right.

7:30 p.m. For about a week, I have had two cat carriers on the floor in plain sight. Initially, I had the front flaps open and new catnip toys inside. When getting ready for our vet visit last week, I closed the front flaps and opened the top flaps of the carriers to make it easier to put the cats inside. I am surprised to see Charlie inside one of the carriers and enjoying the cat toy. I hope this is a good sign for our appointment this Thursday, March 18.

March 18, 2021

9:17 a.m. The cats are making themselves quite conspicuous. They cannot get into my bedroom (and, therefore, under my bed) or go upstairs. They have, no doubt, recognized that this is abnormal.

9:30 a.m. Lauren, the student housekeeper, arrives at her usual time. I confirm with her the schedule for capturing the cats.

9:54 a.m. I return downstairs and see no cats. A quick look around finds Linus behind the Clavinova. Charlie is in a dark corner next to a bookcase, an unusual place for him to be. So far, so good; they are limited to a confined area and I know where they are.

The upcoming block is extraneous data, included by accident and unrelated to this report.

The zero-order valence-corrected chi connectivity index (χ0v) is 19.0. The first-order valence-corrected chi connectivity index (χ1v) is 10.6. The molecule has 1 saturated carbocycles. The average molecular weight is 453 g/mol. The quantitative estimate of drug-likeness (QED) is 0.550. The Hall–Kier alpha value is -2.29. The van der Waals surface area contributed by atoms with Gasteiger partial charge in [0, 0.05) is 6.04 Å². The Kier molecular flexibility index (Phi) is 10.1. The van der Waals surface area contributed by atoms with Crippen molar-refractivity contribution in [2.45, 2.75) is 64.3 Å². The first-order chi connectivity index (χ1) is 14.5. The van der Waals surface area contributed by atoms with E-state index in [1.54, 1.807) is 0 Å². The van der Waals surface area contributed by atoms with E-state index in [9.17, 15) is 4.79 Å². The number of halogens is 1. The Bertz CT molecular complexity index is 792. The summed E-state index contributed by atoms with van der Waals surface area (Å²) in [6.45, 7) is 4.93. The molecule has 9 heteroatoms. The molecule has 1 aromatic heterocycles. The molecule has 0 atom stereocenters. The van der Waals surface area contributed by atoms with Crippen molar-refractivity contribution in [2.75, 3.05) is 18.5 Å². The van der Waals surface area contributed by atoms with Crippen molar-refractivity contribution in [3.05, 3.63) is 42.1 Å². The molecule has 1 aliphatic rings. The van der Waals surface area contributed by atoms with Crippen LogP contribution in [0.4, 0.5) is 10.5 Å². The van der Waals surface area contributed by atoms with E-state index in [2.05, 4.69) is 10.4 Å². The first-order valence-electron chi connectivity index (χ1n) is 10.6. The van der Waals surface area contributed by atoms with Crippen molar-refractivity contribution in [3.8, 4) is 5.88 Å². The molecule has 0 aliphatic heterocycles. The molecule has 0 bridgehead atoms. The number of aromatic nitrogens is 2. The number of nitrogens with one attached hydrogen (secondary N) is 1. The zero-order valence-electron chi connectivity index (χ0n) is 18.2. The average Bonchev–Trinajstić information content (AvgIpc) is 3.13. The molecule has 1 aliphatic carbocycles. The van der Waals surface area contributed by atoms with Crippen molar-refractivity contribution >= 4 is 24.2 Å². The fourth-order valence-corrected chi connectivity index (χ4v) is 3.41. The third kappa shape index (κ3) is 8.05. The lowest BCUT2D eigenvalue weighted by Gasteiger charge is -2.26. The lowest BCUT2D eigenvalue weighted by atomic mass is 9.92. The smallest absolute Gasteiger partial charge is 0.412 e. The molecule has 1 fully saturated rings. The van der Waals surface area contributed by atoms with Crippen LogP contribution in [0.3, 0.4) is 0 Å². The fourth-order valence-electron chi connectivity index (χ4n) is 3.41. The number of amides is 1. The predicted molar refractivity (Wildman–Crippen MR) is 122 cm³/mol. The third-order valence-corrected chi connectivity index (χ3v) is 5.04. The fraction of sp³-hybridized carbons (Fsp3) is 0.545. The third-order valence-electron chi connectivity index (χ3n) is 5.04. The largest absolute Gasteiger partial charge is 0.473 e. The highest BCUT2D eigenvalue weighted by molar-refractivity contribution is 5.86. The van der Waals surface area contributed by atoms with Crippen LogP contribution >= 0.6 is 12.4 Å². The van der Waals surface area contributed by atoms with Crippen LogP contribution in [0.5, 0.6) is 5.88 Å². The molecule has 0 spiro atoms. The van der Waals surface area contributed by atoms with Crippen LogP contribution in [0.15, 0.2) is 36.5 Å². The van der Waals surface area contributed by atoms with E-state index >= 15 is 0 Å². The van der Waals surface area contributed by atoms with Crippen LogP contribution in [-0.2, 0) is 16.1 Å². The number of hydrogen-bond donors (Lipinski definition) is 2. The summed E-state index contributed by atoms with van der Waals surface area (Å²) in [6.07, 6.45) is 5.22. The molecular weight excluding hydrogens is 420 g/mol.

1015 a.m. I go briefly into my bedroom. Charlie is lying near the door when I come out. After sitting down, Charlie climbs onto my lap. I pet him for a long time. He seems unusually alert. I do not see Linus, who probably is still behind the Clavinova.

11:02 a.m. I eat a quick lunch, expecting to begin corraling the cats not later than noon and leaving for the Cat Clinic by 12:30 p.m.

11:20 a.m. I turn on the television and sit in my recliner, watching a program I recorded the day before.

11:22 a.m. Charlie jumps up on my lap. This is what I was hoping for, though having Linus on my lap would have been a happier circumstance. I watch television and pet Charlie for a long time.

11:58 a.m. It’s time to move. I put on my gloves—mostly in anticipation of dealing with Linus—grab hold of Charlie, walk over to his carrier, deposit him inside from above, and close the top flap. I then take the carrier upstairs. I fetch Lauren, my assistant cat catcher, and we proceed downstairs, closing the door at the top of the stairs behind us.